[3] To be clear, on the SFL model, "how the world actually is" is itself a construal of experience as meaning, either through language (first-order meaning), or through the re-construals of linguistic meaning as theory (second-order meaning).

Friday, 25 May 2018

David Rose On Different "Takes" On The Theory

David Rose replied to himself on sysfling list on 13 May 2018 at 13:51:
PS Re our take on the theory 
Robert’s story also highlighted how our different takes are shaped by who trained us and when. Himself by MAKH when it was still a bunch of notes. Myself by Xian and Jim with 1st IFG as textbook while theirs were still photocopies. Others were trained by Robin Fawcett or his students, whom MAKH trained in the 60s, in early stages of the theory. Others by Ruqaiya and colleagues and many more. 
If only these discussions would involve more diverse experiences of its evolution, as well as the same old wrinklies correcting each other ;-)

Blogger Comments:

The implication here, that any take on the theory is as good as another, is an example of the anti-intellectualism identified by Asimov:

Thursday, 24 May 2018

David Rose On Observations As Instances Of Theory

[Halliday's] ‘weather and climate’ analogy for instantiation is an apt metaphor for the observation/theory relation in SF research. Unquestionably the theory shapes observations, and observations change the theory, but over 60 years the shape of change has been continual refinement and expansion of its description of semiosis.
Absolutely, observations instantiate the theory (or at least our take on it). The line I have trouble with is between theory and description, since SFL purports to mimic its object of description.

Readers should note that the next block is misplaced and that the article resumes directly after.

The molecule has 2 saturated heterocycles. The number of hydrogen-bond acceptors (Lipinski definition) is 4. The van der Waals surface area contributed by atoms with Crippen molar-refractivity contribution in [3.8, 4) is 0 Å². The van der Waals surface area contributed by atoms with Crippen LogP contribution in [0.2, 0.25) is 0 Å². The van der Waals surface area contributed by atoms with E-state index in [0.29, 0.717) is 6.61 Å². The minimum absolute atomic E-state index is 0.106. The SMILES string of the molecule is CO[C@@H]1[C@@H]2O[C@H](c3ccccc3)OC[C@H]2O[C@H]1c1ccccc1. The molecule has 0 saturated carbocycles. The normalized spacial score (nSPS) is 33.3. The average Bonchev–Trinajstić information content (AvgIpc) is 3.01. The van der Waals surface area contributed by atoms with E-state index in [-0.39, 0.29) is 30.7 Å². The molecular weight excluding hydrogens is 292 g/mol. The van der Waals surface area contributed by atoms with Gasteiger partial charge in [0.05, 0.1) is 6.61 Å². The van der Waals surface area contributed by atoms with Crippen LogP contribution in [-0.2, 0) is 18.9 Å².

Blogger Comments:

[1] To be clear, in SFL theory, an instance of a theory is an instance of a higher-level socio-semiotic system that is realised in language.  Halliday & Matthiessen (1999: 605):
Socio-semiotic systems that are realised through language. This category corresponds to Hjelmslev's (1943) concept of a "connotative semiotic": a higher-level system that has language as its plane of expression. These include theories: every theoretical construction, scientific, philosophical, aesthetic, and so on, is a higher-level semiotic realised in language.
On the SFL model, an instance of theory potential is, by definition, an actual theory, whereas an actual observation is, by definition, an instance of observation potential — both at the level of context.

[2] Halliday & Matthiessen (2014: 55) provide a useful distinction between theory and description:
While a description is an account of the system of a particular language, a theory is an account of language in general. So we have descriptions of various languages such as English, Akan and Nahuatl; but we have a theory of human language in general (see e.g. Halliday, 1992e, 1996; Matthiessen & Nesbitt, 1996).
[3] Here Rose confuses the relation between theory and description with the relation between theory and data ("its object of description").  Linguistic theory "mimics" language in the sense that linguistic theory is language about language, metalanguage, or, in the words of Firth (1957: 190): 'language turned back on itself'.